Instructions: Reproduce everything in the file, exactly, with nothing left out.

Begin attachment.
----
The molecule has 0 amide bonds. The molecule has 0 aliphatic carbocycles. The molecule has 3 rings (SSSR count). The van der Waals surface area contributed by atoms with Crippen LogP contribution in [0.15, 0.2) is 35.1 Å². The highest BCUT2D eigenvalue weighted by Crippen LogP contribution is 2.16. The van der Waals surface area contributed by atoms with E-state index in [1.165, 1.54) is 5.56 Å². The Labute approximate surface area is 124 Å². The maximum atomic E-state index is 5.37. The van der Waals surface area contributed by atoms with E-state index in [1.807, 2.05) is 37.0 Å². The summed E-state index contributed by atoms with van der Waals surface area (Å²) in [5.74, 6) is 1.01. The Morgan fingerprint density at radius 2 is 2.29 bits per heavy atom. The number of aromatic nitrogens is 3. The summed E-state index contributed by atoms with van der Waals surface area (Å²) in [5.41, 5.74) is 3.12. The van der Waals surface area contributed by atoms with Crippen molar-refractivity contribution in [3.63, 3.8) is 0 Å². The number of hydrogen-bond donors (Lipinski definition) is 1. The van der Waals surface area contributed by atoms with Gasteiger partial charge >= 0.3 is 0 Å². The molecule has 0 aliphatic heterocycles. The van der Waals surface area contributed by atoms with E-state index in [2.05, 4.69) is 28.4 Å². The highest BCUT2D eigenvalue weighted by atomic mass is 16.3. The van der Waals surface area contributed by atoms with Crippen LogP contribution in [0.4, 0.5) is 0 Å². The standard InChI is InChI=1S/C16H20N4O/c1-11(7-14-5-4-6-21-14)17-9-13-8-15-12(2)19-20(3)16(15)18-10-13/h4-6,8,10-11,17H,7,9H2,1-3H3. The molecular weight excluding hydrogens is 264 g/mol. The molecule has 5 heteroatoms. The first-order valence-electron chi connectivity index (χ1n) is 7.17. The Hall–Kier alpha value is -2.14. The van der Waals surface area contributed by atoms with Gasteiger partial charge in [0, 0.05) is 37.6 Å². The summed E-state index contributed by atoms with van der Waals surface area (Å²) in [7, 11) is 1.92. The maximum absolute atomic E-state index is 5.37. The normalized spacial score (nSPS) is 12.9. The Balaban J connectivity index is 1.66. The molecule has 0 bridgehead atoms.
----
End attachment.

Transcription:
The molecule has 0 amide bonds. The molecule has 0 aliphatic carbocycles. The molecule has 3 rings (SSSR count). The van der Waals surface area contributed by atoms with Crippen LogP contribution in [0.15, 0.2) is 35.1 Å². The highest BCUT2D eigenvalue weighted by Crippen LogP contribution is 2.16. The van der Waals surface area contributed by atoms with E-state index in [1.165, 1.54) is 5.56 Å². The Labute approximate surface area is 124 Å². The maximum atomic E-state index is 5.37. The van der Waals surface area contributed by atoms with E-state index in [1.807, 2.05) is 37.0 Å². The summed E-state index contributed by atoms with van der Waals surface area (Å²) in [5.74, 6) is 1.01. The Morgan fingerprint density at radius 2 is 2.29 bits per heavy atom. The number of aromatic nitrogens is 3. The summed E-state index contributed by atoms with van der Waals surface area (Å²) in [5.41, 5.74) is 3.12. The van der Waals surface area contributed by atoms with Crippen molar-refractivity contribution in [3.63, 3.8) is 0 Å². The number of hydrogen-bond donors (Lipinski definition) is 1. The van der Waals surface area contributed by atoms with Gasteiger partial charge >= 0.3 is 0 Å². The molecule has 0 aliphatic heterocycles. The van der Waals surface area contributed by atoms with E-state index in [2.05, 4.69) is 28.4 Å². The highest BCUT2D eigenvalue weighted by atomic mass is 16.3. The van der Waals surface area contributed by atoms with Crippen LogP contribution in [0.4, 0.5) is 0 Å². The standard InChI is InChI=1S/C16H20N4O/c1-11(7-14-5-4-6-21-14)17-9-13-8-15-12(2)19-20(3)16(15)18-10-13/h4-6,8,10-11,17H,7,9H2,1-3H3. The molecular weight excluding hydrogens is 264 g/mol. The molecule has 5 heteroatoms. The first-order valence-electron chi connectivity index (χ1n) is 7.17. The Hall–Kier alpha value is -2.14. The van der Waals surface area contributed by atoms with Gasteiger partial charge in [0, 0.05) is 37.6 Å². The summed E-state index contributed by atoms with van der Waals surface area (Å²) in [7, 11) is 1.92. The maximum absolute atomic E-state index is 5.37. The normalized spacial score (nSPS) is 12.9. The Balaban J connectivity index is 1.66. The molecule has 0 bridgehead atoms.